The U.S. trade deficit fell sharply in June as exports increased to their highest level in 2-1/2 years, a positive development for the economy.
The Commerce Department said on Friday the trade gap decreased 5.9 percent to $43.6 billion, the lowest level since October 2016. May's trade deficit was revised slightly down to $46.4 billion from the previously reported $46.5 billion.
Economists polled by Reuters had forecast the trade shortfall narrowing to $45.0 billion in June.
When adjusted for inflation, the trade deficit fell to $61.0 billion from $62.8 billion in May. Real goods exports surged to an all-time high of $126.9 billion in June, buoyed by record high petroleum exports.
The government reported last Friday that trade contributed almost two-tenths of a percentage point to the economy's 2.6 percent annualized growth pace in the second quarter.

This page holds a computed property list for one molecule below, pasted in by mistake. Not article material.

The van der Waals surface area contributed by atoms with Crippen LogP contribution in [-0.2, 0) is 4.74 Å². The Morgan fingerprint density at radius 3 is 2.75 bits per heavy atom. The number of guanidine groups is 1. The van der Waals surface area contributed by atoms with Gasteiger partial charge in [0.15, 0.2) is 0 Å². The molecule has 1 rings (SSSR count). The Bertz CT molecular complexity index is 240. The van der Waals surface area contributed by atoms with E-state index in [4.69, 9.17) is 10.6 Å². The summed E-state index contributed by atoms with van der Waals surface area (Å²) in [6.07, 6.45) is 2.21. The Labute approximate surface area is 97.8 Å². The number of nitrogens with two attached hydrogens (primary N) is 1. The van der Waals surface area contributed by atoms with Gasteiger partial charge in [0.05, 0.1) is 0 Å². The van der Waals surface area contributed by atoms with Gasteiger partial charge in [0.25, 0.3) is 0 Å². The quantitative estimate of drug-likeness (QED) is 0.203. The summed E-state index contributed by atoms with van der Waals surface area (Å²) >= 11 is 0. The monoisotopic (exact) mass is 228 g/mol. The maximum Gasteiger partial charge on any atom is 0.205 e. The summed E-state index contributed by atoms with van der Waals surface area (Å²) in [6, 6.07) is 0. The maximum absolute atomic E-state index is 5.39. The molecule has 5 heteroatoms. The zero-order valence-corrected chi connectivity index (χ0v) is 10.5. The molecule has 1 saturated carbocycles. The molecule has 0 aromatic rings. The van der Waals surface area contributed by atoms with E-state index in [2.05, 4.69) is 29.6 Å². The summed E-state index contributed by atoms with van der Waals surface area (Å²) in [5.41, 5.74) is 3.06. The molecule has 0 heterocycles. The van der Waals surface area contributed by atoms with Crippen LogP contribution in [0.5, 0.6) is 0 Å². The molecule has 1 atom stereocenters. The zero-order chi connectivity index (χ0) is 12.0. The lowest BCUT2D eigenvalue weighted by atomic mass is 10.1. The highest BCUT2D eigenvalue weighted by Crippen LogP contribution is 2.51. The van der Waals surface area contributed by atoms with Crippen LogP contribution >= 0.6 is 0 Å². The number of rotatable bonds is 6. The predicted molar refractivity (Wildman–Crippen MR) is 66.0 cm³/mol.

In June, exports of goods and services increased 1.2 percent to $194.4 billion, the highest level since December 2014. There were increases in exports of capital goods, food and motor vehicles. Exports to China fell 4.7 percent.
Imports of goods and services slipped 0.2 percent to $238.0 billion in June. There were decreases in imports of industrial supplies and materials. Imports of cell phones and other household goods fell $0.9 billion, accounting for the bulk of the $0.7 billion decrease in consumer goods imports.
Imports of goods from China increased 1.2 percent. The politically sensitive U.S.-China trade deficit increased 3.1 percent to $32.6 billion in June.
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